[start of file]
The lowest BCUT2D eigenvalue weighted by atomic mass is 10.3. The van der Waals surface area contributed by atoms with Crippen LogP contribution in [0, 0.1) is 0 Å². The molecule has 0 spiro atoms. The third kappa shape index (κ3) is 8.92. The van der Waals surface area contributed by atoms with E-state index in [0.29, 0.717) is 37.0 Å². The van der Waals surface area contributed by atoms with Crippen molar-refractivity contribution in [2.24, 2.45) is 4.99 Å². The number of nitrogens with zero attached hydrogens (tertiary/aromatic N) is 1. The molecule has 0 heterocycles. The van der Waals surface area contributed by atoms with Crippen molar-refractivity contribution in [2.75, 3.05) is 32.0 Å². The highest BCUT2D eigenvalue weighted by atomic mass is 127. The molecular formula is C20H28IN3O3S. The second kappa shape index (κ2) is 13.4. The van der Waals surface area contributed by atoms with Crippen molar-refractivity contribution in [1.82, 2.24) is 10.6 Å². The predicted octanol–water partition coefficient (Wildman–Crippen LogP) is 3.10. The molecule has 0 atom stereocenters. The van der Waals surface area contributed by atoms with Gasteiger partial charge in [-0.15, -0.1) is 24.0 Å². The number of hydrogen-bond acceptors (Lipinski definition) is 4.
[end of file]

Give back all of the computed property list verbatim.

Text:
The lowest BCUT2D eigenvalue weighted by atomic mass is 10.3. The van der Waals surface area contributed by atoms with Crippen LogP contribution in [0, 0.1) is 0 Å². The molecule has 0 spiro atoms. The third kappa shape index (κ3) is 8.92. The van der Waals surface area contributed by atoms with E-state index in [0.29, 0.717) is 37.0 Å². The van der Waals surface area contributed by atoms with Crippen molar-refractivity contribution in [2.24, 2.45) is 4.99 Å². The number of nitrogens with zero attached hydrogens (tertiary/aromatic N) is 1. The molecule has 0 heterocycles. The van der Waals surface area contributed by atoms with Crippen molar-refractivity contribution in [2.75, 3.05) is 32.0 Å². The highest BCUT2D eigenvalue weighted by atomic mass is 127. The molecular formula is C20H28IN3O3S. The second kappa shape index (κ2) is 13.4. The van der Waals surface area contributed by atoms with Crippen molar-refractivity contribution in [1.82, 2.24) is 10.6 Å². The predicted octanol–water partition coefficient (Wildman–Crippen LogP) is 3.10. The molecule has 0 atom stereocenters. The van der Waals surface area contributed by atoms with Gasteiger partial charge in [-0.15, -0.1) is 24.0 Å². The number of hydrogen-bond acceptors (Lipinski definition) is 4.